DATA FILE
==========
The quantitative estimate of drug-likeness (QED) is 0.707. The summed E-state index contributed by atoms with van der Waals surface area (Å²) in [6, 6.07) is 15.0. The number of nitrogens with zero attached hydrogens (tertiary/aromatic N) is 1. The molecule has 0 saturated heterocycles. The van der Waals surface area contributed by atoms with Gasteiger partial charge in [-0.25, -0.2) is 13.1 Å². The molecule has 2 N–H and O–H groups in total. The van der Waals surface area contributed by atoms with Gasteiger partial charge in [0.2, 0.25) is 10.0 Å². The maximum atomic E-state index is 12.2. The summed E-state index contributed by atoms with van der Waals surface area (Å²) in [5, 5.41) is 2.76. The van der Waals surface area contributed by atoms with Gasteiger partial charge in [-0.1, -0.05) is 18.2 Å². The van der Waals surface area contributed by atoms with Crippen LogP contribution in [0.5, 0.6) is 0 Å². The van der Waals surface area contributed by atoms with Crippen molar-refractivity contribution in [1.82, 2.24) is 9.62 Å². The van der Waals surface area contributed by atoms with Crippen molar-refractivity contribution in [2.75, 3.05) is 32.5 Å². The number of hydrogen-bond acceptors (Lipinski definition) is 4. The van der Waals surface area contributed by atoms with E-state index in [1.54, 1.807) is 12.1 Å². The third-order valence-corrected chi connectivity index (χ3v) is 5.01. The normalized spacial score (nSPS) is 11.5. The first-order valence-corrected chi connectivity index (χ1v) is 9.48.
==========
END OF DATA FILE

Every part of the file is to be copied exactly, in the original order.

The quantitative estimate of drug-likeness (QED) is 0.707. The summed E-state index contributed by atoms with van der Waals surface area (Å²) in [6, 6.07) is 15.0. The number of nitrogens with zero attached hydrogens (tertiary/aromatic N) is 1. The molecule has 0 saturated heterocycles. The van der Waals surface area contributed by atoms with Gasteiger partial charge in [-0.25, -0.2) is 13.1 Å². The molecule has 2 N–H and O–H groups in total. The van der Waals surface area contributed by atoms with Gasteiger partial charge in [0.2, 0.25) is 10.0 Å². The maximum atomic E-state index is 12.2. The summed E-state index contributed by atoms with van der Waals surface area (Å²) in [5, 5.41) is 2.76. The van der Waals surface area contributed by atoms with Gasteiger partial charge in [-0.1, -0.05) is 18.2 Å². The van der Waals surface area contributed by atoms with Crippen LogP contribution in [0.5, 0.6) is 0 Å². The van der Waals surface area contributed by atoms with Crippen molar-refractivity contribution in [1.82, 2.24) is 9.62 Å². The van der Waals surface area contributed by atoms with Crippen molar-refractivity contribution in [2.75, 3.05) is 32.5 Å². The number of hydrogen-bond acceptors (Lipinski definition) is 4. The van der Waals surface area contributed by atoms with E-state index in [1.54, 1.807) is 12.1 Å². The third-order valence-corrected chi connectivity index (χ3v) is 5.01. The normalized spacial score (nSPS) is 11.5. The first-order valence-corrected chi connectivity index (χ1v) is 9.48.